TROY - Going into the 2011-12 school year, the Troy Area School District knew it was facing an uphill battle with the Pennsylvania System of School Assessment (PSSA) tests.

And when the PSSA results were released recently by the state Department of Education, the district's concerns were proven valid.

The district and its three schools were all placed on "warning" status after not achieving Adequate Yearly Progress (AYP), according to the department's Academic Achievement Report for the 2011-12 school year.

The closing of two schools, Mosherville Elementary School and Troy Elementary Center East, in spring 2011 was the beginning of the problem. The school board was in a financial bind, and approved the closures because it was dealing with severe state budget cuts from Gov. Tom Corbett.

The move caused a realignment of the remaining schools and, in effect, created three "new" schools: W.R. Croman Primary School, Troy Intermediate School, and Troy Area Junior-Senior High School.

"The new configuration of schools was a game changer in terms of an AYP report," said Eileen Sparduti, the district's coordinator of student academic programs.

"We knew we were going to have our work cut out for us."

As a result of the realignment, each of the new buildings had no historical data of student achievement, which hurt the district in terms of achieving AYP.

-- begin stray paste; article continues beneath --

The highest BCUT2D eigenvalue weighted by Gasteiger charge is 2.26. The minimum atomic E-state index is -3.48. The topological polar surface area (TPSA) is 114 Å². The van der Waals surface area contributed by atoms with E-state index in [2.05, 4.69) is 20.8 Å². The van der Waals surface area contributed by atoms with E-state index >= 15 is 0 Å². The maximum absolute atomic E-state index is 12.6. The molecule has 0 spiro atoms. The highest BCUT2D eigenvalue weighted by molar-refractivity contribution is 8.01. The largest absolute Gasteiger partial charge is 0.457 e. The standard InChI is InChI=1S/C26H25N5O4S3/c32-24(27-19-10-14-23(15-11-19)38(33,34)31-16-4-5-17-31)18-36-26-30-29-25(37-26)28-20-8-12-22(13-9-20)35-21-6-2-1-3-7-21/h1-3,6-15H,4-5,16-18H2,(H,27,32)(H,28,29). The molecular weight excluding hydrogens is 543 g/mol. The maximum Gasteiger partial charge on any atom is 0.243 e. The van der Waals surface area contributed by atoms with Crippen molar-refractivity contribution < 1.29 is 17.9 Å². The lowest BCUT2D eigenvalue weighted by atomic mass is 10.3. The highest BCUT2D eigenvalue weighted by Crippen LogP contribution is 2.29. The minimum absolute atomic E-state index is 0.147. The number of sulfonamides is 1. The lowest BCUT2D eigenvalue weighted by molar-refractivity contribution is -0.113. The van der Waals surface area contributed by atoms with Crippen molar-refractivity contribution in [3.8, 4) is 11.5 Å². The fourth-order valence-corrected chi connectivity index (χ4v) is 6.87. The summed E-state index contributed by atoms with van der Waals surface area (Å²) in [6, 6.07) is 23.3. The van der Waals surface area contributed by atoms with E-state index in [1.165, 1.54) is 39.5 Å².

"When a school building has historical data, there are about eight different measures that can be used to determine if students are making progress," Sparduti said.

However, with no such data due to the realignment, the schools had less evaluation tools to achieve AYP. Sparduti said the number went down from eight to three.

One such evaluation tool that depends on historical data, called "Safe Harbor," couldn't be used.

With "Safe Harbor," the district can achieve AYP if the students are proven to be doing better than the previous year.

"There was no data from the previous year," she said.

Sparduti is confident that the district could have been in better shape in terms of achieving AYP, had the old configuration of schools been in place.

She said the district, meanwhile, is hopeful that things can improve.

"We are always in a continuous state of looking for improvement," she said.

"If we can demonstrate that we are making appropriate growth next year, based on this year's performance, that will be in our favor."

Not helping the situation was the fact that the AYP targets went up again - and they will increase this school year as well.

"We are all going to be in the same boat. The targets go up again."

The AYP targets for the 2011-12 school year were math, 78 percent, and reading, 81 percent, said Tim Eller, press secretary for the state department of education. By contrast, the AYP targets for the 2010-11 school year were math, 67 percent, and reading, 72 percent, he said.

According to the department, AYP is "a key measure of school performance established by the federal No Child Left Behind Act of 2001."